Recreating unity between investments and their impact
20 Dec 2017 - Estimated reading time: 3 minutes
Just over a week ago I attended the 22nd Local Authority Pension Fund Forum (“LAPFF”) Annual Conference. The purpose of this conference was to highlight the impact of responsible investment on company boards and asset management.
Two statements, from investment manager presentations, stood out for me;
“We played lip service to ESG.”
“We cannot divorce ourselves from the impact of our investments.”
The first statement was met with grumbles and shocked faces. I am in no doubt that the presenter was telling the truth and you had to respect their honesty. The fact is this happened. It still happens. This is why the work of the LAPFF, and other similar bodies, is so vital. The LAPFF can use their scale across the LGPS to lead collective shareholder engagement even when some asset managers are just giving ESG lip service.
Investors should be wary of managers that continually tell you they do everything they can to incorporate ESG into their investment decisions but cannot back it up with evidence. Talking about it is the easy part, demonstrating it takes more work. Recently, our own research to rate active equity managers on responsible investment has struggled to find clear, definitive evidence from managers.
Don’t be afraid to challenge and demand more from your managers to ensure they give you more than lip service or their marketing spiel.
The second statement is more profound, but hints at the insular nature of the financial services industry. Investors have become increasingly focused on financial return and have consequently become detached from the outcomes that their investment choices have. The truth is that investments have impact.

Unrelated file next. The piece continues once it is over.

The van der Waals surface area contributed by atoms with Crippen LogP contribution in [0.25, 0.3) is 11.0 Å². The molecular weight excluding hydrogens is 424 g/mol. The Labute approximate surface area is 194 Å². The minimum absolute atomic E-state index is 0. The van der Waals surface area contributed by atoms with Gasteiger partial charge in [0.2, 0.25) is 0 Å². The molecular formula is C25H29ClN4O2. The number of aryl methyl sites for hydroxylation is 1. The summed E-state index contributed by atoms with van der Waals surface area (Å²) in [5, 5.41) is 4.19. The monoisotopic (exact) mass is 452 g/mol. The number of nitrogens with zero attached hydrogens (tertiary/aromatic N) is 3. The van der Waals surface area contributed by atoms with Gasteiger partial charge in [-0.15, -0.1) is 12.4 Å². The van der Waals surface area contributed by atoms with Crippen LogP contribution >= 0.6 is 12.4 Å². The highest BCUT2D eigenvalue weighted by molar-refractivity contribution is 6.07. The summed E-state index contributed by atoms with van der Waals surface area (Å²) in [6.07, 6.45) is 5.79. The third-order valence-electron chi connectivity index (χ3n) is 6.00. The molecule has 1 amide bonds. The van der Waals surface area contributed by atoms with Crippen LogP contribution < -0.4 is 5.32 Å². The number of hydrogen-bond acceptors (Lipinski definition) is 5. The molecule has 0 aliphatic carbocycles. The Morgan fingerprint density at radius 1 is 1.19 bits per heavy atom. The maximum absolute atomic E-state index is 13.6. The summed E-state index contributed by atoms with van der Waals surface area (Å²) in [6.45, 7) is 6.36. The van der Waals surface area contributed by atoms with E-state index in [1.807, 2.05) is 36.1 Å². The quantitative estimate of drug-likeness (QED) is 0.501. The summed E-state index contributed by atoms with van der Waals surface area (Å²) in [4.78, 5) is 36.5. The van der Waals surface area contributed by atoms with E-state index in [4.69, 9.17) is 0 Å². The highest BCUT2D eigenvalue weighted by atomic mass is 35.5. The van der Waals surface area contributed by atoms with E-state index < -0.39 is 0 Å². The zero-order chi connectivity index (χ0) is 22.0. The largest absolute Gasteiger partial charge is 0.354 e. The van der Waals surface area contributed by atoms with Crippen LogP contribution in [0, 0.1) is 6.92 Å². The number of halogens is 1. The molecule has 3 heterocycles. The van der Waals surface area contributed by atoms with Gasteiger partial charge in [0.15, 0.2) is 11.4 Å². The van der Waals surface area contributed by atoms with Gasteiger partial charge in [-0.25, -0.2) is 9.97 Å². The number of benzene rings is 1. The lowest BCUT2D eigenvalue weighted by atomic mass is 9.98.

The conference married together a number of investment features and their impact:
It is clear from these examples that society, including pension scheme members, demands that investors recreate unity between investment choices and their impact. You cannot have one without the other. Investors need to avoid the trap of short termism and making a ‘quick buck’ at any consequence, and instead refocus their attention on long term performance and sustainability. By looking at investment choices through a lens of impact means investors can distinguish between opportunity cost (risk management) and opportunity (solutions and innovations).
I look forward to working with funds on their responsible investment journey to recreate unity between their investment choices and their ultimate impact.